Zoo Boise, a division of Boise Parks and Recreation, is thrilled to announce the arrival of two endangered Styan’s red pandas. This is an exciting addition to the zoo at a time when efforts are underway to build a new, state-of-the-art home to help these special animals thrive in Boise.
The rare Styan’s subspecies of red panda is larger with thick dark hair due to typically being found in colder places. The male and female [pictured above] red pandas arrived in Boise from the San Diego and Milwaukee County Zoos in early July and are adjusting well.
“The addition of these red pandas at Zoo Boise is the direct result of the incredible care our zoo staff gives to each and every one of our animals,” said Boise Parks and Recreation Director Doug Holloway. “I’m proud of our team and we look forward to introducing these endangered red pandas to the community as we continue to support this important species.”
The two red pandas have been matched as part of the Red Panda Species Survival Plan, one of many important Association of Zoos & Aquariums (AZA) conservation programs. The program’s primary role is to serve as a breeding program for selected endangered or threatened species – a special animal dating service, if you will. The goal is to maintain a healthy and genetically diverse population for these animals to increase their numbers and be able to reintroduce certain zoo-bred animals into their natural habitats if necessary.
The community can meet the zoo’s new Styan’s red pandas from 9 a.m. to 5 p.m. daily in the Red Panda Exhibit near the Zoo Farm entrance. Meanwhile, Zoo Boise’s 13-year-old Himalayan red panda named Spud can continue to be found in his home located by the carousel.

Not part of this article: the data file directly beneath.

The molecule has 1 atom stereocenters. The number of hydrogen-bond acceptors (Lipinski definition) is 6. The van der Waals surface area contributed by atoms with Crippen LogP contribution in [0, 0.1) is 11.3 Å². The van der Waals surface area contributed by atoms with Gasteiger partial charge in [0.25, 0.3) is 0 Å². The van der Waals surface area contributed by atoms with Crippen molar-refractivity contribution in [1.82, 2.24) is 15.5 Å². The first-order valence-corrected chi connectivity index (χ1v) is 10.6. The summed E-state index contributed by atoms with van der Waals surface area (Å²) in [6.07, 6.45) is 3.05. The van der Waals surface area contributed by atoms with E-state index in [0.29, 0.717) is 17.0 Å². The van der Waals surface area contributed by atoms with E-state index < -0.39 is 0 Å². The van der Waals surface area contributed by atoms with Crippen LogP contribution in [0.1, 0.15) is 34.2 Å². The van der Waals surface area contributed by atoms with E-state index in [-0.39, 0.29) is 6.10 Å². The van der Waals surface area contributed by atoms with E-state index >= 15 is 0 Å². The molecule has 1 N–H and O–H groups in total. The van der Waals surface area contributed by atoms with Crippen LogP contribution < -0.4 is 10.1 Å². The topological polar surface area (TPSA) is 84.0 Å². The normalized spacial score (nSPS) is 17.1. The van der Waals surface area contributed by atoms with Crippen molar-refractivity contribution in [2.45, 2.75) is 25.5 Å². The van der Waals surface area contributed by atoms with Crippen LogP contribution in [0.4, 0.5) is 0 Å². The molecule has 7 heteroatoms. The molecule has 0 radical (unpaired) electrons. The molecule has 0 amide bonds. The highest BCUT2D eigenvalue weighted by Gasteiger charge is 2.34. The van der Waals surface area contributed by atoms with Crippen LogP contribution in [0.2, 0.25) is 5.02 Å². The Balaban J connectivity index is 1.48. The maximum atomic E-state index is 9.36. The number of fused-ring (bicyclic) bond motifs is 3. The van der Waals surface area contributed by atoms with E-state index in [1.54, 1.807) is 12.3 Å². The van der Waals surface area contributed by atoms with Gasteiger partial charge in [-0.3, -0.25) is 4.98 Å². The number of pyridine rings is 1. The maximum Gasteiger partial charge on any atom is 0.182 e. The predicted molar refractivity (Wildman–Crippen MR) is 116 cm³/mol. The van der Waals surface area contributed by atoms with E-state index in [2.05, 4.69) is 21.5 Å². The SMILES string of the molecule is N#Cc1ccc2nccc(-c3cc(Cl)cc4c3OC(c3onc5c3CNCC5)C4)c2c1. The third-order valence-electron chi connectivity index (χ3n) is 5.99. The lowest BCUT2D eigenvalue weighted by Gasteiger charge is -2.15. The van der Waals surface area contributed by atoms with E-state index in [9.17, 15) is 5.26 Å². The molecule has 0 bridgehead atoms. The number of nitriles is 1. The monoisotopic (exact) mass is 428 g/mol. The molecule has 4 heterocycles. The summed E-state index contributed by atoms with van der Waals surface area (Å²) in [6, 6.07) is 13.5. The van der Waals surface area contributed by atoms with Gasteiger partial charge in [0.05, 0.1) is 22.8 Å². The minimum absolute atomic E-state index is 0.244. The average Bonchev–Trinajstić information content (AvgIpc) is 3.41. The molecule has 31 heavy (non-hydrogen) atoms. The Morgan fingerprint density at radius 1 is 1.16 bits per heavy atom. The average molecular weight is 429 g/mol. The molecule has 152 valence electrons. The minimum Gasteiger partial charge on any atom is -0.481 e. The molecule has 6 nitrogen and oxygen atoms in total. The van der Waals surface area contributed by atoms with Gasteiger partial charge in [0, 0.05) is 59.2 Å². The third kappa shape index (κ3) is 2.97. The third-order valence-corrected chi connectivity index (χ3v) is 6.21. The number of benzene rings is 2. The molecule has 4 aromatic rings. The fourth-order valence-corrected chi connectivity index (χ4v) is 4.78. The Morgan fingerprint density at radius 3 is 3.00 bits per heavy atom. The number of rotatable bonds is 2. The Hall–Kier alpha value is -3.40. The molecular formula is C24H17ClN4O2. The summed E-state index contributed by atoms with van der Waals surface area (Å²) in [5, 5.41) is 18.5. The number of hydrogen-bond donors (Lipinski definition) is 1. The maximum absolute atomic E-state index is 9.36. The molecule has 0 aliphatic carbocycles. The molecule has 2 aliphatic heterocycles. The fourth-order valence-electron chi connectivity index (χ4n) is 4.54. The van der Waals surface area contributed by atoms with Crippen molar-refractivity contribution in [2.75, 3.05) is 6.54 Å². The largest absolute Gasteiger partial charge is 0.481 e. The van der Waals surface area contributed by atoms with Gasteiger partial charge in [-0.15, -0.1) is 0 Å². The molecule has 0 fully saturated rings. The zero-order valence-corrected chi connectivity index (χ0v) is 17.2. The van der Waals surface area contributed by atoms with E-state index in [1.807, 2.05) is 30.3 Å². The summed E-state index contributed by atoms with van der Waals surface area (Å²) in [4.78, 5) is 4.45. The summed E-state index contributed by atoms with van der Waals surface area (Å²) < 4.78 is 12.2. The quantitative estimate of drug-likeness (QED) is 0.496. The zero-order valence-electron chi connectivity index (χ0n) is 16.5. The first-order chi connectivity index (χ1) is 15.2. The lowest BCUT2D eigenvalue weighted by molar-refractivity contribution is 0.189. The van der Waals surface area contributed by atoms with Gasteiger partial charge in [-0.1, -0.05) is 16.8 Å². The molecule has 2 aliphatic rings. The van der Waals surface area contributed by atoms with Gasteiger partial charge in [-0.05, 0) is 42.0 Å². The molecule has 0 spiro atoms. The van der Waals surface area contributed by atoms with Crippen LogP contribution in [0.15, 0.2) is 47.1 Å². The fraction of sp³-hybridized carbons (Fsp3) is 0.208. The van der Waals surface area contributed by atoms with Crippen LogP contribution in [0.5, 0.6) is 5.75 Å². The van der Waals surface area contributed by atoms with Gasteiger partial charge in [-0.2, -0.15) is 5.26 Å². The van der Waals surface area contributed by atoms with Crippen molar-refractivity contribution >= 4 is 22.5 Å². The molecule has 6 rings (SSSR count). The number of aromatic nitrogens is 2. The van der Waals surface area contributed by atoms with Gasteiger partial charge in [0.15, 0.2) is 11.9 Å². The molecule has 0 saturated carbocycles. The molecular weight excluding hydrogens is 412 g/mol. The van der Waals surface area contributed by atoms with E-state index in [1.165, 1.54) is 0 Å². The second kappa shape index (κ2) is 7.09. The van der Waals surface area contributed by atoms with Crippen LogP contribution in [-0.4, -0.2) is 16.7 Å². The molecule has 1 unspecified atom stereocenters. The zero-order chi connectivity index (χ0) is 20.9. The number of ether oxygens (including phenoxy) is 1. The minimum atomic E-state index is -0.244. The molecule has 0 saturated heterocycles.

In conjunction with this announcement, Zoo Boise is building a state-of-the-art Red Panda Complex that will provide ample space for multiple pairs of red pandas to live and play, additional climbing opportunities for the pandas, nursery windows for guests to observe cubs, accessible pathways, and more. The new, larger exhibit will resemble an Asian forest full of lush vegetation.
FRIENDS OF ZOO BOISE ‘HEART OF THE ZOO’ FUNDRAISING EFFORT
Zoo Boise and its non-profit arm Friends of Zoo Boise are seeking support from the community through donations and the purchase of commemorative tiles that will become part of the new red panda home at the zoo. By contributing to this initiative, individuals can actively participate in the conservation of these remarkable animals and the preservation of their natural habitats. Learn more about this exciting project and other upcoming changes at the zoo online.
Zoo Boise and Boise Parks and Recreation have turned the act of visiting the zoo into a conservation action. Since 2007, visits to Zoo Boise have generated more than $3 million towards the conservation of animals in the wild. Zoo Boise is accredited by the Association of Zoos & Aquariums, a national organization that supports excellence in animal care, conservation, education, and science.
Photo courtesy of Milwaukee County Zoo.